"If a man is sentenced to death, he ought to have something to fear rather than a needle which lets him go to sleep. When you kick that motor on and you hear it moan - well, that gets him a little upset," said the grizzled old executioner over coffee at a small-town diner where the tables were covered in red-checked gingham. I recalled the story that a former head of the Texas prison service had told me. "I had to supervise 14 executions," Dr George Beto had said. "The worst was that of a black man who sang "Swing Low, Sweet Chariot" as he walked from the cell to the chamber. I couldn't see him at first, I could just hear him coming along the hall. Even today that song makes my flesh creep." But Sam Gilstrap had taken part in 125 executions. At night, he said, he slept well enough.
I returned to the jail and Death Row where I had arranged to interview the next man to be executed, Carlos De Luna. He was a 24-year-old who had been convicted of stabbing to death a petrol station attendant in the town of Corpus Christi, in southern Texas, three years before. All along he maintained his innocence, but few people believed him.
Looking into the eyes of a man who is condemned to die it is hard to resist the temptation to make a judgement. The young Hispanic convict sat in a metal cage and peered through a slot of thick reinforced glass. For some reason throughout the interview I was seized with the compulsion that I had to decide whether I believed him. "The courts should stop playing these games. If one of us kidnapped someone and locked them up for ten years and told them every day that they were to be killed, people would say it was a barbaric crime, but for the state it is legal. It is like abortion; it is the very same people who are against killing babies who are in favour of killing me," he said.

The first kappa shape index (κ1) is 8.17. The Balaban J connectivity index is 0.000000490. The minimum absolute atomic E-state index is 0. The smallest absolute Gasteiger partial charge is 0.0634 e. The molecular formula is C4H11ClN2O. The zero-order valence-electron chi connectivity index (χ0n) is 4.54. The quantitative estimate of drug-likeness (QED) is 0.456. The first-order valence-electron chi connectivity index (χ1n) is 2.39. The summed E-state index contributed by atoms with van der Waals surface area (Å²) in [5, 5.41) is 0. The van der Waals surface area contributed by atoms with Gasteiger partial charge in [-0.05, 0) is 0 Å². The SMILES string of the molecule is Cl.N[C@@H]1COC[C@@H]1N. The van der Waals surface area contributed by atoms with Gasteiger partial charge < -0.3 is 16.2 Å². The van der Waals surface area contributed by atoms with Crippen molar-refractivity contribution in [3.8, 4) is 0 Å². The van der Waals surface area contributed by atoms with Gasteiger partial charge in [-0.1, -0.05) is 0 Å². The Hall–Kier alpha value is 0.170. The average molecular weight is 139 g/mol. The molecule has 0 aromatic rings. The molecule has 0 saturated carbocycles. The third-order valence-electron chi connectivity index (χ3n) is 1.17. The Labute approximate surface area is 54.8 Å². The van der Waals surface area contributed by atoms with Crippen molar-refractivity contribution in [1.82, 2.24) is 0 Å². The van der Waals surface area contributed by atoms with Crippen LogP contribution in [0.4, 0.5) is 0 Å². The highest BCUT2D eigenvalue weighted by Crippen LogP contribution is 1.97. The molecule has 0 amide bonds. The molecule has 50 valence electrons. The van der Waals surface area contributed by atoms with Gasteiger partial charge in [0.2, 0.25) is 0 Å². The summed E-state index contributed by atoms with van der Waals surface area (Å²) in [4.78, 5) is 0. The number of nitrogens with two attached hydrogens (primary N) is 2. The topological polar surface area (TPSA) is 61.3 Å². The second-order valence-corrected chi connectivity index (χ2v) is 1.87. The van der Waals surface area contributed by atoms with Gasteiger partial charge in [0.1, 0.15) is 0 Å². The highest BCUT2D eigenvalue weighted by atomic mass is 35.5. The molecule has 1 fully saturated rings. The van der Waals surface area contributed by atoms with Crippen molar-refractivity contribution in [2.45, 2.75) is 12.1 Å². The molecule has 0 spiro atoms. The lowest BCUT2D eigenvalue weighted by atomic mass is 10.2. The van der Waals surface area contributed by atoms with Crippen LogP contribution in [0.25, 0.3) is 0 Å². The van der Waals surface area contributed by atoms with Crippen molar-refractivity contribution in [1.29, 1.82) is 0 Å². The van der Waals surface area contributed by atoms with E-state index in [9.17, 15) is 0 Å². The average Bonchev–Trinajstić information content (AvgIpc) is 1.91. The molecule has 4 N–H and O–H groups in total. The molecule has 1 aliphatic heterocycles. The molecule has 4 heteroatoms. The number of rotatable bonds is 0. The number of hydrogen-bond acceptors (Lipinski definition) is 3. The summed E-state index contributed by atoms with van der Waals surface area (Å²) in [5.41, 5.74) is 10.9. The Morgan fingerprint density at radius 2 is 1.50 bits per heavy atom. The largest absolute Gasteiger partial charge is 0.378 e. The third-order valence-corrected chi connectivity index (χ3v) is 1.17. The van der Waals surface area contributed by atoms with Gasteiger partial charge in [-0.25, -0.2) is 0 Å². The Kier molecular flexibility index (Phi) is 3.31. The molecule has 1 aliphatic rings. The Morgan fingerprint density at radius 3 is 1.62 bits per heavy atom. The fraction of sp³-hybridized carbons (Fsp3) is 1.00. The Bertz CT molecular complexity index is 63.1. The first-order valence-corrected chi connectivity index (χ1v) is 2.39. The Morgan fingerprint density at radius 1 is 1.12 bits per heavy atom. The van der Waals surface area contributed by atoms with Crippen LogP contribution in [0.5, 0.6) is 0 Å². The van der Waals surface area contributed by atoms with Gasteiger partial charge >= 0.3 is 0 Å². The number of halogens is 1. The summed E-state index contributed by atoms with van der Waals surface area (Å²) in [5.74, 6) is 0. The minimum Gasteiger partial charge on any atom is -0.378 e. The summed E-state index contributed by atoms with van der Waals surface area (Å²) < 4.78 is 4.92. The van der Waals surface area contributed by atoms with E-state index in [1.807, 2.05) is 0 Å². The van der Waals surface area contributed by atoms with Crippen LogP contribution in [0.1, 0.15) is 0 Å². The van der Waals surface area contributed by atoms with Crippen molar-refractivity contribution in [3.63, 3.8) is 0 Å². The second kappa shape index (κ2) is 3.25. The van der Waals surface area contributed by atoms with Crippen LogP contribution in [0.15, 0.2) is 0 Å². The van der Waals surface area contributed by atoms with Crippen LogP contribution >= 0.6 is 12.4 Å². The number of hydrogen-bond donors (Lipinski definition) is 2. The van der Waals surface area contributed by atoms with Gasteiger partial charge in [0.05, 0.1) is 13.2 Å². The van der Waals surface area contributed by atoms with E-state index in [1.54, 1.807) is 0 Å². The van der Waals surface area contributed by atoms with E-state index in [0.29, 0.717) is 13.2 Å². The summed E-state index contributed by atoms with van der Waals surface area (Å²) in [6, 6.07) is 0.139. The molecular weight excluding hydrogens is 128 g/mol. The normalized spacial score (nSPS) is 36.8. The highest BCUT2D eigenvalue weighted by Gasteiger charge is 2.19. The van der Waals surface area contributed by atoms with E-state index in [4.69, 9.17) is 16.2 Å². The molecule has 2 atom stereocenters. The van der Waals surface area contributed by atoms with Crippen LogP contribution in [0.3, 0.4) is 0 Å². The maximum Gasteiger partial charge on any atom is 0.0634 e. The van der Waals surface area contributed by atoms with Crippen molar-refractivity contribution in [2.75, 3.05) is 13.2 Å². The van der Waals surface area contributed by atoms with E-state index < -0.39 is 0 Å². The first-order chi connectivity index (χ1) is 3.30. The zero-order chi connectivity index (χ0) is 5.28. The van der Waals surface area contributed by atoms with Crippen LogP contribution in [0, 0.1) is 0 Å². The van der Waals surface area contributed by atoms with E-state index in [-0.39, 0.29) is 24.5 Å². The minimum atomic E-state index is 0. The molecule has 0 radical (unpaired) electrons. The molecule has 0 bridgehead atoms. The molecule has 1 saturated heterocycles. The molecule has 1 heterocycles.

It was, I remember thinking at the time, not a diatribe so much as an expression of bewilderment. "The reason I agreed to talk to you was so people can see that I have feelings too, that I'm not an animal. This is a human being speaking. Is it right to do this?"
All at once I was overcome with the certainty that he was guilty. And yet, at the same time, I knew his guilt was a matter of utter irrelevance in the face of what was about to happen. He was one of 250 men and three women on Death Row. They were not the only murderers in the jail, and indeed many of those not under sentence of death had committed crimes far more heinous. But they had lost in the legal lottery in a state where 90 per cent of cases are settled by plea bargaining in which the accused accepts a lighter sentence in return for a guilty plea. It was the poor, the simple and the inept who ended up on Death Row, the ones who couldn't afford a decent lawyer.
If only Karla Tucker had had one she might have been able to transform her case into a gender issue earlier, just as O J Simpson turned his trial into one about race and Louise Woodward's became one about whether mothers should go out to work. Had Tucker harnessed at a much earlier stage the support which has mushroomed from born-again Christians (after her conversion), anti-death penalty liberals and most latterly women's groups, it might have been a different story. But for Karla Tucker fame, it seems, came a little too late.Reuse content